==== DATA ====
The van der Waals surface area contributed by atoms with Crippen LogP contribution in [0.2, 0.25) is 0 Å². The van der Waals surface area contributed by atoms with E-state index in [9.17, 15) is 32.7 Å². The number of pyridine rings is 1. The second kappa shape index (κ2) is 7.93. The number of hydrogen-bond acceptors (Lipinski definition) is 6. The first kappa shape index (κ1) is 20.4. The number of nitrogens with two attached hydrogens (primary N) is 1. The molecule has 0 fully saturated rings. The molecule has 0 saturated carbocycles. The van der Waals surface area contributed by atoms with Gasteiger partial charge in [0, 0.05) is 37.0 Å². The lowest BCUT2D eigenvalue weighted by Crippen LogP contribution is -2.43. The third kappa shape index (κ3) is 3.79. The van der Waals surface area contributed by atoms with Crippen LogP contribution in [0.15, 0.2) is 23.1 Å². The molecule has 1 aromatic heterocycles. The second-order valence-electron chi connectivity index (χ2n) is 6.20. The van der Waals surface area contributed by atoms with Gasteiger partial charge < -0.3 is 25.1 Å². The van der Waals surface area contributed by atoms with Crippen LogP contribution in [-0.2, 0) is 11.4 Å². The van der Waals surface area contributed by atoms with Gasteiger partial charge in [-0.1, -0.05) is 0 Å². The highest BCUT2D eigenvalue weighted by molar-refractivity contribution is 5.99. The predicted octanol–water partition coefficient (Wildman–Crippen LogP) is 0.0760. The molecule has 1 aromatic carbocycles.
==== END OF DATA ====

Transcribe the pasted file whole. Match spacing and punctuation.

The van der Waals surface area contributed by atoms with Crippen LogP contribution in [0.2, 0.25) is 0 Å². The van der Waals surface area contributed by atoms with E-state index in [9.17, 15) is 32.7 Å². The number of pyridine rings is 1. The second kappa shape index (κ2) is 7.93. The number of hydrogen-bond acceptors (Lipinski definition) is 6. The first kappa shape index (κ1) is 20.4. The number of nitrogens with two attached hydrogens (primary N) is 1. The molecule has 0 fully saturated rings. The molecule has 0 saturated carbocycles. The van der Waals surface area contributed by atoms with Gasteiger partial charge in [0, 0.05) is 37.0 Å². The lowest BCUT2D eigenvalue weighted by Crippen LogP contribution is -2.43. The third kappa shape index (κ3) is 3.79. The van der Waals surface area contributed by atoms with Crippen LogP contribution in [0.15, 0.2) is 23.1 Å². The molecule has 1 aromatic heterocycles. The second-order valence-electron chi connectivity index (χ2n) is 6.20. The van der Waals surface area contributed by atoms with Gasteiger partial charge < -0.3 is 25.1 Å². The van der Waals surface area contributed by atoms with Crippen LogP contribution in [-0.2, 0) is 11.4 Å². The van der Waals surface area contributed by atoms with Gasteiger partial charge in [-0.1, -0.05) is 0 Å². The highest BCUT2D eigenvalue weighted by molar-refractivity contribution is 5.99. The predicted octanol–water partition coefficient (Wildman–Crippen LogP) is 0.0760. The molecule has 1 aromatic carbocycles.